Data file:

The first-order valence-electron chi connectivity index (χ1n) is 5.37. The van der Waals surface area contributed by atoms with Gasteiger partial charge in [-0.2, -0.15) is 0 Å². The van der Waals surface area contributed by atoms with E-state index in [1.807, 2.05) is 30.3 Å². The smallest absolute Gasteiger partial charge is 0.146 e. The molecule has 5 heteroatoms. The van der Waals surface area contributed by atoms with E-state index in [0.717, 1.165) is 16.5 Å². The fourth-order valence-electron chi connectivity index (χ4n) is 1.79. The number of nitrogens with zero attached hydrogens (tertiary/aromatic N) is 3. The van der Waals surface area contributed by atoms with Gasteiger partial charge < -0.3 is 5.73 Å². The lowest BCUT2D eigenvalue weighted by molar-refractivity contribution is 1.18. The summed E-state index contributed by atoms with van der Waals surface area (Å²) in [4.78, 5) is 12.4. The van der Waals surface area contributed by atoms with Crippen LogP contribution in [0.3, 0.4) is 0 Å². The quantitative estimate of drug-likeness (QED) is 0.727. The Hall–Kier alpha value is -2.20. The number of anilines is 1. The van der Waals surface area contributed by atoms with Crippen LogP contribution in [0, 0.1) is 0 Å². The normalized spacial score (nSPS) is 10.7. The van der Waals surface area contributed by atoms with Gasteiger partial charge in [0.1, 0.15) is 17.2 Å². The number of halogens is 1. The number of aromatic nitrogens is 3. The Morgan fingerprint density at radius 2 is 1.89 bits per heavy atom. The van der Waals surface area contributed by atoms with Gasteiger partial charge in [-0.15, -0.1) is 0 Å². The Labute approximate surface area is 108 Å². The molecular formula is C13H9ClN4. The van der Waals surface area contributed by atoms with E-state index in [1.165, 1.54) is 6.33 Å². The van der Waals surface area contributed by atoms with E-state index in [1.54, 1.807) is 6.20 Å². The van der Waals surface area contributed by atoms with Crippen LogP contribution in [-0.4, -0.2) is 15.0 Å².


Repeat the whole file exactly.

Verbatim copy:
The first-order valence-electron chi connectivity index (χ1n) is 5.37. The van der Waals surface area contributed by atoms with Gasteiger partial charge in [-0.2, -0.15) is 0 Å². The van der Waals surface area contributed by atoms with E-state index in [1.807, 2.05) is 30.3 Å². The smallest absolute Gasteiger partial charge is 0.146 e. The molecule has 5 heteroatoms. The van der Waals surface area contributed by atoms with E-state index in [0.717, 1.165) is 16.5 Å². The fourth-order valence-electron chi connectivity index (χ4n) is 1.79. The number of nitrogens with zero attached hydrogens (tertiary/aromatic N) is 3. The van der Waals surface area contributed by atoms with Gasteiger partial charge < -0.3 is 5.73 Å². The lowest BCUT2D eigenvalue weighted by molar-refractivity contribution is 1.18. The summed E-state index contributed by atoms with van der Waals surface area (Å²) in [4.78, 5) is 12.4. The van der Waals surface area contributed by atoms with Crippen LogP contribution in [0.3, 0.4) is 0 Å². The quantitative estimate of drug-likeness (QED) is 0.727. The Hall–Kier alpha value is -2.20. The number of anilines is 1. The van der Waals surface area contributed by atoms with Crippen LogP contribution in [0, 0.1) is 0 Å². The normalized spacial score (nSPS) is 10.7. The van der Waals surface area contributed by atoms with Gasteiger partial charge in [0.1, 0.15) is 17.2 Å². The number of halogens is 1. The number of aromatic nitrogens is 3. The Morgan fingerprint density at radius 2 is 1.89 bits per heavy atom. The van der Waals surface area contributed by atoms with Gasteiger partial charge in [-0.15, -0.1) is 0 Å². The Labute approximate surface area is 108 Å². The molecular formula is C13H9ClN4. The van der Waals surface area contributed by atoms with E-state index in [1.165, 1.54) is 6.33 Å². The van der Waals surface area contributed by atoms with E-state index in [1.54, 1.807) is 6.20 Å². The van der Waals surface area contributed by atoms with Crippen LogP contribution in [-0.4, -0.2) is 15.0 Å².